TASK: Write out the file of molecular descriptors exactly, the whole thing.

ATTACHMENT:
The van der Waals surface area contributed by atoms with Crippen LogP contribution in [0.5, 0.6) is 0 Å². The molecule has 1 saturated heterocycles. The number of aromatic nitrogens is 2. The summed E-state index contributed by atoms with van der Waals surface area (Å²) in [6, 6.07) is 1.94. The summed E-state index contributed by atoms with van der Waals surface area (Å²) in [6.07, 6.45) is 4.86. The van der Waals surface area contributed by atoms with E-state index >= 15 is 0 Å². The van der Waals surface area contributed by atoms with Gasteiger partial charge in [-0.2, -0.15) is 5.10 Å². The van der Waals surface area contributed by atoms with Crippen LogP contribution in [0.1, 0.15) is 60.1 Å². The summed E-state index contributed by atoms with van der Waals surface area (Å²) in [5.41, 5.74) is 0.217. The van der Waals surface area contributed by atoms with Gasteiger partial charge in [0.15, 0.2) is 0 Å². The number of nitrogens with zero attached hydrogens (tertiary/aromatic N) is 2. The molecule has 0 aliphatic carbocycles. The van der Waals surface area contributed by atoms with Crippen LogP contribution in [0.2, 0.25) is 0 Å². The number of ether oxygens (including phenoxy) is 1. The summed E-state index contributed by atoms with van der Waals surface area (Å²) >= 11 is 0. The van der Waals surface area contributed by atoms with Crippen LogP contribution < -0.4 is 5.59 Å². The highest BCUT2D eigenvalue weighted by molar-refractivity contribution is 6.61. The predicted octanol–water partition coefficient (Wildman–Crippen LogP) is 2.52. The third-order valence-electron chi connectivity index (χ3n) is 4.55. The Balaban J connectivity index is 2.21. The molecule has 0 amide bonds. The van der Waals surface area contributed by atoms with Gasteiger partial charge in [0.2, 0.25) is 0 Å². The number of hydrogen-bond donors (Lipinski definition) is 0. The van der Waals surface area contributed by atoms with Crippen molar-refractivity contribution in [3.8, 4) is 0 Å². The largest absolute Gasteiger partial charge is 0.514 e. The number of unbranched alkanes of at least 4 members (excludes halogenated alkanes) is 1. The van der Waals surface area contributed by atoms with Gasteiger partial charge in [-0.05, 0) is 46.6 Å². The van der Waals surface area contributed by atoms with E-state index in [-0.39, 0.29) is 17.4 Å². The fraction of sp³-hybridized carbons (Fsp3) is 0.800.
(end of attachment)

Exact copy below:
The van der Waals surface area contributed by atoms with Crippen LogP contribution in [0.5, 0.6) is 0 Å². The molecule has 1 saturated heterocycles. The number of aromatic nitrogens is 2. The summed E-state index contributed by atoms with van der Waals surface area (Å²) in [6, 6.07) is 1.94. The summed E-state index contributed by atoms with van der Waals surface area (Å²) in [6.07, 6.45) is 4.86. The van der Waals surface area contributed by atoms with E-state index >= 15 is 0 Å². The van der Waals surface area contributed by atoms with Gasteiger partial charge in [-0.2, -0.15) is 5.10 Å². The van der Waals surface area contributed by atoms with Crippen LogP contribution in [0.1, 0.15) is 60.1 Å². The summed E-state index contributed by atoms with van der Waals surface area (Å²) in [5.41, 5.74) is 0.217. The van der Waals surface area contributed by atoms with Gasteiger partial charge in [0.15, 0.2) is 0 Å². The number of nitrogens with zero attached hydrogens (tertiary/aromatic N) is 2. The molecule has 0 aliphatic carbocycles. The van der Waals surface area contributed by atoms with Crippen LogP contribution in [0.2, 0.25) is 0 Å². The number of ether oxygens (including phenoxy) is 1. The summed E-state index contributed by atoms with van der Waals surface area (Å²) >= 11 is 0. The van der Waals surface area contributed by atoms with Crippen LogP contribution < -0.4 is 5.59 Å². The highest BCUT2D eigenvalue weighted by molar-refractivity contribution is 6.61. The predicted octanol–water partition coefficient (Wildman–Crippen LogP) is 2.52. The third-order valence-electron chi connectivity index (χ3n) is 4.55. The Balaban J connectivity index is 2.21. The molecule has 0 amide bonds. The van der Waals surface area contributed by atoms with Gasteiger partial charge in [0.2, 0.25) is 0 Å². The number of hydrogen-bond donors (Lipinski definition) is 0. The van der Waals surface area contributed by atoms with Crippen molar-refractivity contribution in [3.8, 4) is 0 Å². The largest absolute Gasteiger partial charge is 0.514 e. The number of unbranched alkanes of at least 4 members (excludes halogenated alkanes) is 1. The van der Waals surface area contributed by atoms with Gasteiger partial charge in [-0.05, 0) is 46.6 Å². The van der Waals surface area contributed by atoms with E-state index in [-0.39, 0.29) is 17.4 Å². The fraction of sp³-hybridized carbons (Fsp3) is 0.800.